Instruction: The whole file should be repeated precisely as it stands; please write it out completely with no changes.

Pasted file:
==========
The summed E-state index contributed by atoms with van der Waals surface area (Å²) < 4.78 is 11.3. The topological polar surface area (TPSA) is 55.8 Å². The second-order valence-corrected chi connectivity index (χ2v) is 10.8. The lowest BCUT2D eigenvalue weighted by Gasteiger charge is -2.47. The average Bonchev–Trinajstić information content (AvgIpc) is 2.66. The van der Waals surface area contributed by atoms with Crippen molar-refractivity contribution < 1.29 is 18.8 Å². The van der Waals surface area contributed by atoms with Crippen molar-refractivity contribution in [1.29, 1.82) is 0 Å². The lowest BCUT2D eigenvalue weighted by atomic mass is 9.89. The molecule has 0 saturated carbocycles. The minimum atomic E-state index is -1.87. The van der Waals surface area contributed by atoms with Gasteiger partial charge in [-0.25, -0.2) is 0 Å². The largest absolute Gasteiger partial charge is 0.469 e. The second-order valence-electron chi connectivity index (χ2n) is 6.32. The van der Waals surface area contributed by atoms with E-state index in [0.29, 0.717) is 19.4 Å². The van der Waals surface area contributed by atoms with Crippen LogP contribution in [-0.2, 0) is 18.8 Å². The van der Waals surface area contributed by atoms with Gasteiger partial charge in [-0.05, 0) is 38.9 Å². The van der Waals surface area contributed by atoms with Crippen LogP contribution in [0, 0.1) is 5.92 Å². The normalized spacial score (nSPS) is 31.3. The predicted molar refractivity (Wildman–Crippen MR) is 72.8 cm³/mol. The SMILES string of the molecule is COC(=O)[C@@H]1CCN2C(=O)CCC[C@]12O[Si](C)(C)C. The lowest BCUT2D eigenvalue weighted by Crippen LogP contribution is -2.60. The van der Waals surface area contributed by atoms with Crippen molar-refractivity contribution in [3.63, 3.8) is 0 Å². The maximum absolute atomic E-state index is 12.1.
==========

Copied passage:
The summed E-state index contributed by atoms with van der Waals surface area (Å²) < 4.78 is 11.3. The topological polar surface area (TPSA) is 55.8 Å². The second-order valence-corrected chi connectivity index (χ2v) is 10.8. The lowest BCUT2D eigenvalue weighted by Gasteiger charge is -2.47. The average Bonchev–Trinajstić information content (AvgIpc) is 2.66. The van der Waals surface area contributed by atoms with Crippen molar-refractivity contribution < 1.29 is 18.8 Å². The van der Waals surface area contributed by atoms with Crippen molar-refractivity contribution in [1.29, 1.82) is 0 Å². The lowest BCUT2D eigenvalue weighted by atomic mass is 9.89. The molecule has 0 saturated carbocycles. The minimum atomic E-state index is -1.87. The van der Waals surface area contributed by atoms with Gasteiger partial charge in [-0.25, -0.2) is 0 Å². The largest absolute Gasteiger partial charge is 0.469 e. The second-order valence-electron chi connectivity index (χ2n) is 6.32. The van der Waals surface area contributed by atoms with E-state index in [0.29, 0.717) is 19.4 Å². The van der Waals surface area contributed by atoms with Crippen LogP contribution in [-0.2, 0) is 18.8 Å². The van der Waals surface area contributed by atoms with Gasteiger partial charge in [-0.05, 0) is 38.9 Å². The van der Waals surface area contributed by atoms with Crippen LogP contribution in [0, 0.1) is 5.92 Å². The normalized spacial score (nSPS) is 31.3. The predicted molar refractivity (Wildman–Crippen MR) is 72.8 cm³/mol. The SMILES string of the molecule is COC(=O)[C@@H]1CCN2C(=O)CCC[C@]12O[Si](C)(C)C. The lowest BCUT2D eigenvalue weighted by Crippen LogP contribution is -2.60. The van der Waals surface area contributed by atoms with Crippen molar-refractivity contribution in [3.63, 3.8) is 0 Å². The maximum absolute atomic E-state index is 12.1.